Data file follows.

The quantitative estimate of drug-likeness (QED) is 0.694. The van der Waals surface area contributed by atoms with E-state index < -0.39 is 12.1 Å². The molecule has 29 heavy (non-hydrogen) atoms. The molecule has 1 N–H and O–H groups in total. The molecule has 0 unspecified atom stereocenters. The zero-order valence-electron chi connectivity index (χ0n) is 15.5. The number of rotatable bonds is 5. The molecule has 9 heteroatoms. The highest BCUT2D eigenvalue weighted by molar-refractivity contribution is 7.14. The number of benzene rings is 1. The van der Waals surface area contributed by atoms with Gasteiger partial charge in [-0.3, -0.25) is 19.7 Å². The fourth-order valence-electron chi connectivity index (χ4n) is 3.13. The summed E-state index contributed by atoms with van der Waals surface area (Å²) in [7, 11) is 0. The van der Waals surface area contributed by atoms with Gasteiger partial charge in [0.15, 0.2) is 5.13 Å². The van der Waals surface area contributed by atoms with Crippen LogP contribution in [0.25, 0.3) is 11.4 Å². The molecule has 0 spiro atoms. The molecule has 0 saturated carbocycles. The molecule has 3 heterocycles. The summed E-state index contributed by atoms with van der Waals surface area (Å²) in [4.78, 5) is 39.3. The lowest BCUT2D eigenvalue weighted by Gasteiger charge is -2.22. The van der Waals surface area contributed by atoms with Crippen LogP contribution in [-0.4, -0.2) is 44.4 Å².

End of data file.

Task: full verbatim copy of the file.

The quantitative estimate of drug-likeness (QED) is 0.694. The van der Waals surface area contributed by atoms with E-state index < -0.39 is 12.1 Å². The molecule has 29 heavy (non-hydrogen) atoms. The molecule has 1 N–H and O–H groups in total. The molecule has 0 unspecified atom stereocenters. The zero-order valence-electron chi connectivity index (χ0n) is 15.5. The number of rotatable bonds is 5. The molecule has 9 heteroatoms. The highest BCUT2D eigenvalue weighted by molar-refractivity contribution is 7.14. The number of benzene rings is 1. The van der Waals surface area contributed by atoms with Gasteiger partial charge in [-0.3, -0.25) is 19.7 Å². The fourth-order valence-electron chi connectivity index (χ4n) is 3.13. The summed E-state index contributed by atoms with van der Waals surface area (Å²) in [7, 11) is 0. The van der Waals surface area contributed by atoms with Gasteiger partial charge in [0.15, 0.2) is 5.13 Å². The van der Waals surface area contributed by atoms with Crippen LogP contribution in [0.25, 0.3) is 11.4 Å². The molecule has 0 spiro atoms. The molecule has 0 saturated carbocycles. The molecule has 3 heterocycles. The summed E-state index contributed by atoms with van der Waals surface area (Å²) in [4.78, 5) is 39.3. The lowest BCUT2D eigenvalue weighted by Gasteiger charge is -2.22. The van der Waals surface area contributed by atoms with Crippen LogP contribution in [-0.4, -0.2) is 44.4 Å².